I'm trying to get my head around the theoretical side of XML and GML. The OGC web page for GML states that:

The Geography Markup Language (GML) is an XML grammar for expressing geographical features.

But what does it mean by a "grammar"? I can't see that phrase (as a noun) used anywhere else. Is it a unique GML meaning?

I see the terms "language", "schema", "format" and "standard". Are they the same thing?

So can I say that GML is an XML schema? Or would that mean something different? If so, is there a single XSD file that defines the entire GML specification?

  • Thanks for the answers everyone. All very useful information. Things are slowly becoming clearer! Apr 2, 2012 at 17:09

3 Answers 3


From W3C's Extensible Markup Language (XML) 1.0 (Fifth Edition) recommendation:

[Definition: The XML document type declaration contains or points to markup declarations that provide a grammar for a class of documents. This grammar is known as a document type definition, or DTD. The document type declaration can point to an external subset (a special kind of external entity) containing markup declarations, or can contain the markup declarations directly in an internal subset, or can do both. The DTD for a document consists of both subsets taken together.]

As for GML, you are correct that it has evolved from using DTDs to XML Schema Definitions. You can download these files here: http://schemas.opengis.net/gml/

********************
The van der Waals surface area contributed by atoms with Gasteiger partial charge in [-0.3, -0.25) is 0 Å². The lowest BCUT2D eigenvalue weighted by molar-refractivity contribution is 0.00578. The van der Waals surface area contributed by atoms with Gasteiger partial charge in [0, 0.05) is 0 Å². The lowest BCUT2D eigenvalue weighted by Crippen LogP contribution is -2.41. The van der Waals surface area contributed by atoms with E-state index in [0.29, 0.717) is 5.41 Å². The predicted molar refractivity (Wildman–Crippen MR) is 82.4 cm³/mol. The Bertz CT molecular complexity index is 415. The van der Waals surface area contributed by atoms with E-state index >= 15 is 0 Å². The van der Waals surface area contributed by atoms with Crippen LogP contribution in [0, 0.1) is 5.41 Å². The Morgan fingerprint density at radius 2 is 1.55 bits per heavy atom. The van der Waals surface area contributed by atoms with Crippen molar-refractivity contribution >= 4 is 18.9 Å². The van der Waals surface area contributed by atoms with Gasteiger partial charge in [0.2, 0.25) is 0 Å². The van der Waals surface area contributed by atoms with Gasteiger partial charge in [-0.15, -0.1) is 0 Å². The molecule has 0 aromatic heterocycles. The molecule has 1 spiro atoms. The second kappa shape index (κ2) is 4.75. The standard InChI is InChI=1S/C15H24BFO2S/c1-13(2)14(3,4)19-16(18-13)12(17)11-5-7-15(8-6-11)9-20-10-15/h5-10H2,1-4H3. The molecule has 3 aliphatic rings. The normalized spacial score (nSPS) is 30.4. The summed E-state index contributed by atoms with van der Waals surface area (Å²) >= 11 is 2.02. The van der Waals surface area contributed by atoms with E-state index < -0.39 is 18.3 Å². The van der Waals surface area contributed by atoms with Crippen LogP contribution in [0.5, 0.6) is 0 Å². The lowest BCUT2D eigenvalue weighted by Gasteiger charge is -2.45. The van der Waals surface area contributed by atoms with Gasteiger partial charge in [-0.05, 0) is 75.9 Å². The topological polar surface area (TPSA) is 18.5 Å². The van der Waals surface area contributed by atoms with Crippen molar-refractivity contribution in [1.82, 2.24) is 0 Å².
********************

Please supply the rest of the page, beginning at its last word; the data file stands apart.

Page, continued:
See also the GML Wikipedia article for an overview of the history of GML.

The W3C's XML Schema Primer is another good resource for learning about XSDs, but curiously no mention of the word 'grammar'.


When someone designs a class of XML documents for representing information in a particular domain, they will sometimes call this an XML grammar, or a vocabulary, or a schema, or a document type, or even a language. The terminology isn't consistent. There's perhaps a different emphasis: calling it a schema implies that an XML Schema is the primary way in which the grammar/vocabulary is specified; but they all mean essentially the same thing.


Every XML document essentially has some given structure. When the structure is formally specified, we usually talk about a given XML grammar.

The formal specification can take many forms, e. g. DTD (Document Type Definition) or XML Schema Definition (XSD). XSD itself is a XML document and is now being used for GML. There are also other means of specifying XML structure, like RELAX NG. These can all be effectively used for validating that a XML document conforms to the schema (grammar) as specified.

Even if you unambiguously describe a XML document structure in pure English, it does have a grammar.

So, to answer your question, we could say that GML is a XML grammar for which a XML Schema Specification exists (link).

Another term used in place of XML grammar is also XML dialect.

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